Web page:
Long Term Control Plan for Combined Sewer Overflow

October 17, 2018

The City of Quincy will begin implementing a Long Term Control Plan for Combined Sewer Overflows in the near future.  The City recently received notification that the Environmental Protection Agency has accepted the City’s plan that was submitted in August of 2017.

There are 860 communities in the United States with combined sewers, which are sewers that are intended to collect both sanitary sewage and rainwater from roofs, streets and other surfaces, into a single pipe.  Although combined sewers may have been originally constructed to discharge the combined sewage directly to a body of water, such as a river or sea, advances in sanitation practices have resulted in combined sewers being modified to divert the sewage to a treatment plant under normal circumstances.  During rain events, the capacity of the diversion sewers may be exceeded, at which point the excess sewage is discharged directly to the body of water without any treatment. This discharge is called a “combined sewer overflow,” or “CSO” for short.

In 1994, the U.S. EPA issued the Combined Sewer Overflow Control Policy, which is the basis for the requirements in the City’s National Pollution Discharge Elimination System (NPDES) permit addressing CSOs from Quincy’s sewers.  One key part of the Combined Sewer Overflow Control Policy is the development and implementation of a Long Term Control Plan (LTCP), which is a community’s plan to reduce the frequency and volume of CSOs.  Quincy submitted its LTCP to the Illinois EPA in June of 2013, as required by its NPDES permit.  The LTCP that was submitted indicated that the City would control CSOs by constructing a new diversion sewer along the riverfront that would collect additional flows of sewage during rain events, at an estimated cost of $59 million.  That LTCP had a development and construction period of 10 years following acceptance of the LTCP.

In early 2016, the Illinois EPA had not yet accepted the LTCP that was submitted in June 2013.  Acting upon the recommendation of the Utilities Committee, the City Council authorized a comprehensive review of this LTCP due to concerns about its cost effectiveness and potential impacts for citizens and other rate payers. A collaborative effort between the Quincy Department of Utilities & Engineering and the consulting engineering firm Crawford, Murphy and Tilly (Springfield, IL) produced a radically different approach to the LTCP, which was submitted to the Illinois EPA in August of 2017 as a wholesale replacement of the former LTCP.  The revised LTCP relies upon improvement to the existing CSO diversion structures to divert additional flows to the sewage treatment plant and utilizes the large diameter combined sewers as temporary storage devices during smaller rain events.  The revised LTCP has an estimated cost of $25.6 million and will be implemented in several phases over a 20 year period.  The revised LTCP was formally accepted by the Illinois EPA on August 30, 2018.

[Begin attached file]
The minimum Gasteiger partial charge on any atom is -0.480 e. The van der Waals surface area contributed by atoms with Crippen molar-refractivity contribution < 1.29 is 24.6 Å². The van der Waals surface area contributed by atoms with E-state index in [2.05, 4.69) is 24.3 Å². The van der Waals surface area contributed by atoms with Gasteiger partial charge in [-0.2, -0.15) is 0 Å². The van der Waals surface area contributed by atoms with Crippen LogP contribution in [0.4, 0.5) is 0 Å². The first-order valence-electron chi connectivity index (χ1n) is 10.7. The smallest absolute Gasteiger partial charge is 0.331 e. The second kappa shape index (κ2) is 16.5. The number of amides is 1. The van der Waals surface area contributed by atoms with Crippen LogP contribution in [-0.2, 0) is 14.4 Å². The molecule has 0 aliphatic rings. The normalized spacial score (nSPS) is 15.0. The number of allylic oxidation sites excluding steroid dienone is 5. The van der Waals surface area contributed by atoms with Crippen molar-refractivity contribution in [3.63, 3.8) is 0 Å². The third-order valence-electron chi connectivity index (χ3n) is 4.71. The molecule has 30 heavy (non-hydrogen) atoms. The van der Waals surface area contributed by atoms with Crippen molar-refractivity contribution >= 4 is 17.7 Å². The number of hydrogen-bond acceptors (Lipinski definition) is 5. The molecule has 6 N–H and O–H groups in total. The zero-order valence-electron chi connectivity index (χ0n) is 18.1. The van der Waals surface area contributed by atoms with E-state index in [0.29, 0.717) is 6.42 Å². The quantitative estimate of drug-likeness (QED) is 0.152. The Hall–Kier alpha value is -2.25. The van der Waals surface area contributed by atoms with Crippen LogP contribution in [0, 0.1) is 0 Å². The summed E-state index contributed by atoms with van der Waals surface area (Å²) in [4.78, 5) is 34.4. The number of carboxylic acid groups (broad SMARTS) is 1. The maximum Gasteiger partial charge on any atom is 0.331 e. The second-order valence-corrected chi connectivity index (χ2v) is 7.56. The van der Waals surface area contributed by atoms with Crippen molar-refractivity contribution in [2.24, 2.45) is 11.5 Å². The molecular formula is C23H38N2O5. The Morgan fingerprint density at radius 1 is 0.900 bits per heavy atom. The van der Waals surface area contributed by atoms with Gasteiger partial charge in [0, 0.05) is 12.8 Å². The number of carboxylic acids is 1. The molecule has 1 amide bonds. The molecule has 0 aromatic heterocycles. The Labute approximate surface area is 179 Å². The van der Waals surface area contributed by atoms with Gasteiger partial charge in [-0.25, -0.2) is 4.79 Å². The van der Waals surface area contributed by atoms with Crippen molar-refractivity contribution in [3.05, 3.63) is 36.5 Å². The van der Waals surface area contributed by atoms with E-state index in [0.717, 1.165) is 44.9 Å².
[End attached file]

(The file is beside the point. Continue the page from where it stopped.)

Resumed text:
“Implementation of the revised Long Term Control Plan will assure compliance with all CSO regulations for the next 20 years at less than half the cost of previous plans.  The City is now in a great position to renew its infrastructure while maintaining very low rates,” said Jeffrey Conte, Director of Utilities and Engineering. 

The revised LTCP will save the City an estimated $33 million over the original LTCP.  This equates to a savings of $2,100 for each sewer customer.  The rate structure that went into effect in May of 2018 was intended to fund $56 million in improvements to the City’s water supply and sewage collection & treatment systems, which included an allocation of up to $26 million for implementation of the LTCP.  If the City had not revised and resubmitted the LTCP, each sewer customer would have needed to pay an additional $126 per year in sewer fees over and above the rate structure that is in effect presently.  However, the present rate structure is sufficient to fund the approved LTCP.

“Utilities Director Jeffrey Conte and the Quincy City Council should be commended for their commitment to reduce the cost of this unfunded mandate by our Federal Government.  Through their hard work and partnership with the EPA, Quincy now has an environmentally friendly and cost effective solution towards combined sewer overflows.  This partnership saved our customers an estimated $2,100 per customer and avoided any additional rate increases,” Mayor Kyle Moore said.